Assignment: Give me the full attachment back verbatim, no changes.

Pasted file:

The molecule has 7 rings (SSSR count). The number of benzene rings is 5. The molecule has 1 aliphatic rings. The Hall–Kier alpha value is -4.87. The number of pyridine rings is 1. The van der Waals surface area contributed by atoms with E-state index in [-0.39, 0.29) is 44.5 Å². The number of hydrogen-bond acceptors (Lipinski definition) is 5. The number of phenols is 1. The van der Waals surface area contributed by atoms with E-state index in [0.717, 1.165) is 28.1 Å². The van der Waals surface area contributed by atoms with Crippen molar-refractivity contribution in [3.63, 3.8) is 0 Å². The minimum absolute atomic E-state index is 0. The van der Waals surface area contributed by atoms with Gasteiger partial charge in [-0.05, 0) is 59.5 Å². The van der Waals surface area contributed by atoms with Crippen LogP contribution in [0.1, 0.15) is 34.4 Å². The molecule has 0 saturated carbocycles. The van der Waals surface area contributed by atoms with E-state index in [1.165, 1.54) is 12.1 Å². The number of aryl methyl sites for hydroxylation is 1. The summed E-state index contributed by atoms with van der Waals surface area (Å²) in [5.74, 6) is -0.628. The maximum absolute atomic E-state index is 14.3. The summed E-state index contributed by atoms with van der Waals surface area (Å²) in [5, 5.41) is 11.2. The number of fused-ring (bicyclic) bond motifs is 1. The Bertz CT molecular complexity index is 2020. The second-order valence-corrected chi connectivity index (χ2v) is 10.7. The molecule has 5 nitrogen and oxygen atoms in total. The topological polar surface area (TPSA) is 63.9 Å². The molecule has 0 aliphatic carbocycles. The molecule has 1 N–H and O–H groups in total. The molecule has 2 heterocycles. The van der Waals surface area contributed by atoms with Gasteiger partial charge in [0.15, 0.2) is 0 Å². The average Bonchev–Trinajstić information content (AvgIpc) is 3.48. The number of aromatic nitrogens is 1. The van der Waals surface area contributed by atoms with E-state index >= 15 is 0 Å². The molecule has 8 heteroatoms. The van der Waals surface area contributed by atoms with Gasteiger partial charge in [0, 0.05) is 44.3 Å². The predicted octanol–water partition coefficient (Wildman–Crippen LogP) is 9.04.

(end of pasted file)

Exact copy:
The molecule has 7 rings (SSSR count). The number of benzene rings is 5. The molecule has 1 aliphatic rings. The Hall–Kier alpha value is -4.87. The number of pyridine rings is 1. The van der Waals surface area contributed by atoms with E-state index in [-0.39, 0.29) is 44.5 Å². The number of hydrogen-bond acceptors (Lipinski definition) is 5. The number of phenols is 1. The van der Waals surface area contributed by atoms with E-state index in [0.717, 1.165) is 28.1 Å². The van der Waals surface area contributed by atoms with Crippen molar-refractivity contribution in [3.63, 3.8) is 0 Å². The minimum absolute atomic E-state index is 0. The van der Waals surface area contributed by atoms with Gasteiger partial charge in [-0.05, 0) is 59.5 Å². The van der Waals surface area contributed by atoms with Crippen LogP contribution in [0.1, 0.15) is 34.4 Å². The molecule has 0 saturated carbocycles. The van der Waals surface area contributed by atoms with E-state index in [1.165, 1.54) is 12.1 Å². The number of aryl methyl sites for hydroxylation is 1. The summed E-state index contributed by atoms with van der Waals surface area (Å²) in [5.74, 6) is -0.628. The maximum absolute atomic E-state index is 14.3. The summed E-state index contributed by atoms with van der Waals surface area (Å²) in [5, 5.41) is 11.2. The number of fused-ring (bicyclic) bond motifs is 1. The Bertz CT molecular complexity index is 2020. The second-order valence-corrected chi connectivity index (χ2v) is 10.7. The molecule has 5 nitrogen and oxygen atoms in total. The topological polar surface area (TPSA) is 63.9 Å². The molecule has 0 aliphatic carbocycles. The molecule has 1 N–H and O–H groups in total. The molecule has 2 heterocycles. The van der Waals surface area contributed by atoms with Gasteiger partial charge in [0.15, 0.2) is 0 Å². The average Bonchev–Trinajstić information content (AvgIpc) is 3.48. The number of aromatic nitrogens is 1. The van der Waals surface area contributed by atoms with E-state index >= 15 is 0 Å². The molecule has 8 heteroatoms. The van der Waals surface area contributed by atoms with Gasteiger partial charge in [0, 0.05) is 44.3 Å². The predicted octanol–water partition coefficient (Wildman–Crippen LogP) is 9.04.